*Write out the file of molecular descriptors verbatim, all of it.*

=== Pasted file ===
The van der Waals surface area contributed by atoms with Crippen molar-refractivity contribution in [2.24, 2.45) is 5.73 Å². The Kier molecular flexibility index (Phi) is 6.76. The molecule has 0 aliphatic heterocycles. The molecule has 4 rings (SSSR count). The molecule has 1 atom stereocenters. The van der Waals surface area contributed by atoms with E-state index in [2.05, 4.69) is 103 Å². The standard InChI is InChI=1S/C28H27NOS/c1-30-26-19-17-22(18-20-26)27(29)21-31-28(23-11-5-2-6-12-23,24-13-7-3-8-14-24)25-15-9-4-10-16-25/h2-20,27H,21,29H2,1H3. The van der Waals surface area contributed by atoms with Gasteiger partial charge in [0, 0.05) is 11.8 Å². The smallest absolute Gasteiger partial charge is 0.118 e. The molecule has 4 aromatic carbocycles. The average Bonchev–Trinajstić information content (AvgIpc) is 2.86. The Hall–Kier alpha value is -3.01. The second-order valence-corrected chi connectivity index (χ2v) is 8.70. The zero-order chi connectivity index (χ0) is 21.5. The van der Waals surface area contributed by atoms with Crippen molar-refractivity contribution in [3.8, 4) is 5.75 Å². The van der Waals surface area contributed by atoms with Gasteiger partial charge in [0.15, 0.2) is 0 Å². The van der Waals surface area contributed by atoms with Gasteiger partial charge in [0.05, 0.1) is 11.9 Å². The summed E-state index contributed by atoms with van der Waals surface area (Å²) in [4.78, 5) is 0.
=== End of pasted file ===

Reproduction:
The van der Waals surface area contributed by atoms with Crippen molar-refractivity contribution in [2.24, 2.45) is 5.73 Å². The Kier molecular flexibility index (Phi) is 6.76. The molecule has 0 aliphatic heterocycles. The molecule has 4 rings (SSSR count). The molecule has 1 atom stereocenters. The van der Waals surface area contributed by atoms with E-state index in [2.05, 4.69) is 103 Å². The standard InChI is InChI=1S/C28H27NOS/c1-30-26-19-17-22(18-20-26)27(29)21-31-28(23-11-5-2-6-12-23,24-13-7-3-8-14-24)25-15-9-4-10-16-25/h2-20,27H,21,29H2,1H3. The van der Waals surface area contributed by atoms with Gasteiger partial charge in [0, 0.05) is 11.8 Å². The smallest absolute Gasteiger partial charge is 0.118 e. The molecule has 4 aromatic carbocycles. The average Bonchev–Trinajstić information content (AvgIpc) is 2.86. The Hall–Kier alpha value is -3.01. The second-order valence-corrected chi connectivity index (χ2v) is 8.70. The zero-order chi connectivity index (χ0) is 21.5. The van der Waals surface area contributed by atoms with Crippen molar-refractivity contribution in [3.8, 4) is 5.75 Å². The van der Waals surface area contributed by atoms with Gasteiger partial charge in [0.15, 0.2) is 0 Å². The van der Waals surface area contributed by atoms with Gasteiger partial charge in [0.05, 0.1) is 11.9 Å². The summed E-state index contributed by atoms with van der Waals surface area (Å²) in [4.78, 5) is 0.